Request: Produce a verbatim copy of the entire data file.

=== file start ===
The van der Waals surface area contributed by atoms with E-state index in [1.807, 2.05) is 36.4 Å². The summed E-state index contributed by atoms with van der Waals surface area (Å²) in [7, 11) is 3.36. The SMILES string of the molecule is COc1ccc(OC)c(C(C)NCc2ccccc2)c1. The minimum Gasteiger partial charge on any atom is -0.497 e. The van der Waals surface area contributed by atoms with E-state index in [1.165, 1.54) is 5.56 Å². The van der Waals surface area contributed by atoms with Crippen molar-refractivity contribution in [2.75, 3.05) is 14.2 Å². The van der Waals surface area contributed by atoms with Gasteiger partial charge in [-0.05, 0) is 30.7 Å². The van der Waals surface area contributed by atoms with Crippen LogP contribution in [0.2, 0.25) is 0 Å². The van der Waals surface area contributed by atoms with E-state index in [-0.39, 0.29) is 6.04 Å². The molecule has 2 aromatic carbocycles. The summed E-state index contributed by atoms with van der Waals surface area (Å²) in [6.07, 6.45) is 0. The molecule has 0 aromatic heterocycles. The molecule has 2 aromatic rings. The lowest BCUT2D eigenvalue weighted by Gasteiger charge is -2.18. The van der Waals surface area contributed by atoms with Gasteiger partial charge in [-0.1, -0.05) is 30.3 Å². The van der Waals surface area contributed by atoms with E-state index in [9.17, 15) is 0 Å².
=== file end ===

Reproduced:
The van der Waals surface area contributed by atoms with E-state index in [1.807, 2.05) is 36.4 Å². The summed E-state index contributed by atoms with van der Waals surface area (Å²) in [7, 11) is 3.36. The SMILES string of the molecule is COc1ccc(OC)c(C(C)NCc2ccccc2)c1. The minimum Gasteiger partial charge on any atom is -0.497 e. The van der Waals surface area contributed by atoms with E-state index in [1.165, 1.54) is 5.56 Å². The van der Waals surface area contributed by atoms with Crippen molar-refractivity contribution in [2.75, 3.05) is 14.2 Å². The van der Waals surface area contributed by atoms with Gasteiger partial charge in [-0.05, 0) is 30.7 Å². The van der Waals surface area contributed by atoms with Crippen LogP contribution in [0.2, 0.25) is 0 Å². The van der Waals surface area contributed by atoms with E-state index in [-0.39, 0.29) is 6.04 Å². The molecule has 2 aromatic carbocycles. The summed E-state index contributed by atoms with van der Waals surface area (Å²) in [6.07, 6.45) is 0. The molecule has 0 aromatic heterocycles. The molecule has 2 aromatic rings. The lowest BCUT2D eigenvalue weighted by Gasteiger charge is -2.18. The van der Waals surface area contributed by atoms with Gasteiger partial charge in [-0.1, -0.05) is 30.3 Å². The van der Waals surface area contributed by atoms with E-state index in [9.17, 15) is 0 Å².